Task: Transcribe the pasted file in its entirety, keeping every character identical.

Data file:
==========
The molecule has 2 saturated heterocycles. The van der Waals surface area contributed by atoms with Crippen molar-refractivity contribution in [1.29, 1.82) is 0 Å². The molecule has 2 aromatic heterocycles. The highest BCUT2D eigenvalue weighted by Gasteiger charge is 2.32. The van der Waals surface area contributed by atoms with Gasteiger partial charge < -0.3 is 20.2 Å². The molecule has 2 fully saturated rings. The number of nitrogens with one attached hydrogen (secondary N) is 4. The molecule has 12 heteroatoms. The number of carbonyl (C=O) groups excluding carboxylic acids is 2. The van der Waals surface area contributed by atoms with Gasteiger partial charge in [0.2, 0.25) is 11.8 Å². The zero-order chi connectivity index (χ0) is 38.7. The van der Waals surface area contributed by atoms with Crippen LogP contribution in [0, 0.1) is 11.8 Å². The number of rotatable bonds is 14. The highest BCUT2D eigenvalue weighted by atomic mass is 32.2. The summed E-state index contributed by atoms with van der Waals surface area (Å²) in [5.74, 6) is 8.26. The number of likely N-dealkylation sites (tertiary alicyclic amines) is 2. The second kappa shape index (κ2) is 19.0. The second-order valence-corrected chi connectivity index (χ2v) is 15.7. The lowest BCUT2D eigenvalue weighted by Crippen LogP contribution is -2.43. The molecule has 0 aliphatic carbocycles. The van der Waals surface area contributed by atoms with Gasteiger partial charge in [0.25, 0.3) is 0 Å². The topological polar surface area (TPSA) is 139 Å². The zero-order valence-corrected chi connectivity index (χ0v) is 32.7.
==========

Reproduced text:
The molecule has 2 saturated heterocycles. The van der Waals surface area contributed by atoms with Crippen molar-refractivity contribution in [1.29, 1.82) is 0 Å². The molecule has 2 aromatic heterocycles. The highest BCUT2D eigenvalue weighted by Gasteiger charge is 2.32. The van der Waals surface area contributed by atoms with Gasteiger partial charge < -0.3 is 20.2 Å². The molecule has 2 fully saturated rings. The number of nitrogens with one attached hydrogen (secondary N) is 4. The molecule has 12 heteroatoms. The number of carbonyl (C=O) groups excluding carboxylic acids is 2. The van der Waals surface area contributed by atoms with Gasteiger partial charge in [0.2, 0.25) is 11.8 Å². The zero-order chi connectivity index (χ0) is 38.7. The van der Waals surface area contributed by atoms with Crippen LogP contribution in [0, 0.1) is 11.8 Å². The number of rotatable bonds is 14. The highest BCUT2D eigenvalue weighted by atomic mass is 32.2. The summed E-state index contributed by atoms with van der Waals surface area (Å²) in [5.74, 6) is 8.26. The number of likely N-dealkylation sites (tertiary alicyclic amines) is 2. The second kappa shape index (κ2) is 19.0. The second-order valence-corrected chi connectivity index (χ2v) is 15.7. The lowest BCUT2D eigenvalue weighted by Crippen LogP contribution is -2.43. The molecule has 0 aliphatic carbocycles. The van der Waals surface area contributed by atoms with Gasteiger partial charge in [0.25, 0.3) is 0 Å². The topological polar surface area (TPSA) is 139 Å². The zero-order valence-corrected chi connectivity index (χ0v) is 32.7.